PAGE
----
The collection was received in 1988-89 (see UCC Library's Annual Report) from UCC’s Music Department. The collection comprises manuscript, printed scores, books and memorabilia. This collection contains 380 items which include some of his own compositions, a small portion of his library, some of his letters and some personal effects including a death mask. In addition, there are a number of printed musical scores, vinyl records, photographs, prints and objects. Subject matter in the Bax Collection include literature and music.
Sir Arnold Bax (1883 – 1953), composer and poet was born into a prosperous English family. He made his first public appearance as a composer at the age of 10 and over his lifetime produced seven symphonies and numerous choral works, cantatas, chamber music, symphonic poems and concertos. His reputation was at its peak in the 1920s and 30s when he was regarded as a major force in British music and later he became Master of the Queen’s Musick.
At the age of 19, after reading Yeats' The Wanderings of Oisin Bax began a fascination with Ireland that never ceased. Under the name of Dermot O’Byrne, Bax wrote some of Ireland’s most patriotic ballads including “A Dublin Ballad” in 1916. He used Irish themes for a number of his compositions and in recognition of his work the National University of Ireland conferred on him the Honorary degree of Doctor of Music.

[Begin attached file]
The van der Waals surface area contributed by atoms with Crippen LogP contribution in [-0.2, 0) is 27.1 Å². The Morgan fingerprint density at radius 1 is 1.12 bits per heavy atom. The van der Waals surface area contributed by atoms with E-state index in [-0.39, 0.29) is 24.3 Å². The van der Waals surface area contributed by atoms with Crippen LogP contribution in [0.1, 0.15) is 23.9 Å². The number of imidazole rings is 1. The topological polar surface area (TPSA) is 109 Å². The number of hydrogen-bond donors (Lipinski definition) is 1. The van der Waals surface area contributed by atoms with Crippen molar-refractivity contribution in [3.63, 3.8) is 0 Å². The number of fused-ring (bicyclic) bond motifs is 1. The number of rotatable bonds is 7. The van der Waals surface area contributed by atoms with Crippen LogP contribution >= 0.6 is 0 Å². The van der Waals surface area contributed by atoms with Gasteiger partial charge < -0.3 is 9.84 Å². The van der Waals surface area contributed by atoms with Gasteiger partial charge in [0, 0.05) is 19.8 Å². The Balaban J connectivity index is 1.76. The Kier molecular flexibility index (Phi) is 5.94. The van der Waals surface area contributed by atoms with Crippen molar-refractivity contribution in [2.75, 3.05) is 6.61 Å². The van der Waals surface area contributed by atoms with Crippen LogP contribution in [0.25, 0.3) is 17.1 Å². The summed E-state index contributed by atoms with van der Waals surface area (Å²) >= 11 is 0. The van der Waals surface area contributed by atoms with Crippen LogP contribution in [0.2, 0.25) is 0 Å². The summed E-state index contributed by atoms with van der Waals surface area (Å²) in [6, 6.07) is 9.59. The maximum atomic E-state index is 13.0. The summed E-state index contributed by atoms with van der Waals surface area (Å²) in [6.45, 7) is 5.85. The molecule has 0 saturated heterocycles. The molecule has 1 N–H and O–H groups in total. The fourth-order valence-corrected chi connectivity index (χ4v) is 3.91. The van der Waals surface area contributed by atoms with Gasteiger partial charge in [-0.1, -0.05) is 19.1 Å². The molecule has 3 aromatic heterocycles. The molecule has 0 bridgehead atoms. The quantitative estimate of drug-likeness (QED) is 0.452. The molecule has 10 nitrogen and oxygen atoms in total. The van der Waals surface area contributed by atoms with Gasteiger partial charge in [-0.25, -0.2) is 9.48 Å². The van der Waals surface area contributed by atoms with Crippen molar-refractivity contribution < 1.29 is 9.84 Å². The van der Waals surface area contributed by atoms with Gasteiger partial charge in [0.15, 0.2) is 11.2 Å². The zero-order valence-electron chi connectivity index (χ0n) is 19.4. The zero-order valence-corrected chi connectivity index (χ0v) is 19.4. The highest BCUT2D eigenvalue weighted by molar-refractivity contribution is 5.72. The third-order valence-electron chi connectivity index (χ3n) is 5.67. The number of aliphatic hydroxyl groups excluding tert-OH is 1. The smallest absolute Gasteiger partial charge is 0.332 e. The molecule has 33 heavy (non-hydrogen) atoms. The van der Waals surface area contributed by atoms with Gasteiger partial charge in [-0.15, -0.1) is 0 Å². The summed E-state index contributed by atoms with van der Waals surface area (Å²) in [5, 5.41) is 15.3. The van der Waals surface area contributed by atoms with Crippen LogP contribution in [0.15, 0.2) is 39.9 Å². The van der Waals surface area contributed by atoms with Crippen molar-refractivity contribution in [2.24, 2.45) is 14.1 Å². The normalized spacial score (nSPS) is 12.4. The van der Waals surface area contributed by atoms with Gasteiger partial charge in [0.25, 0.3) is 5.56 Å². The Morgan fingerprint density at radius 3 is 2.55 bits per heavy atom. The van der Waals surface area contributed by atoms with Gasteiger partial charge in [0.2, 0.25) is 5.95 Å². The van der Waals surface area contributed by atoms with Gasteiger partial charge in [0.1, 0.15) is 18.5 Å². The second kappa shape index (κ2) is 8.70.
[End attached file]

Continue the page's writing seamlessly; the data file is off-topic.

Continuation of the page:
Bax visited UCC over many years as an external examiner of music and as a guest of the Fleischmann family. He died suddenly in Cork in 1953 and is buried in St Finbarr’s Cemetery, Cork as he wished Ireland to be his last resting place. In the article announcing his death in the then Cork Examiner, Bax is referred to as an “Englishman by birth but by nature a Celt with all the vision and Poetic feeling of the ancient race.”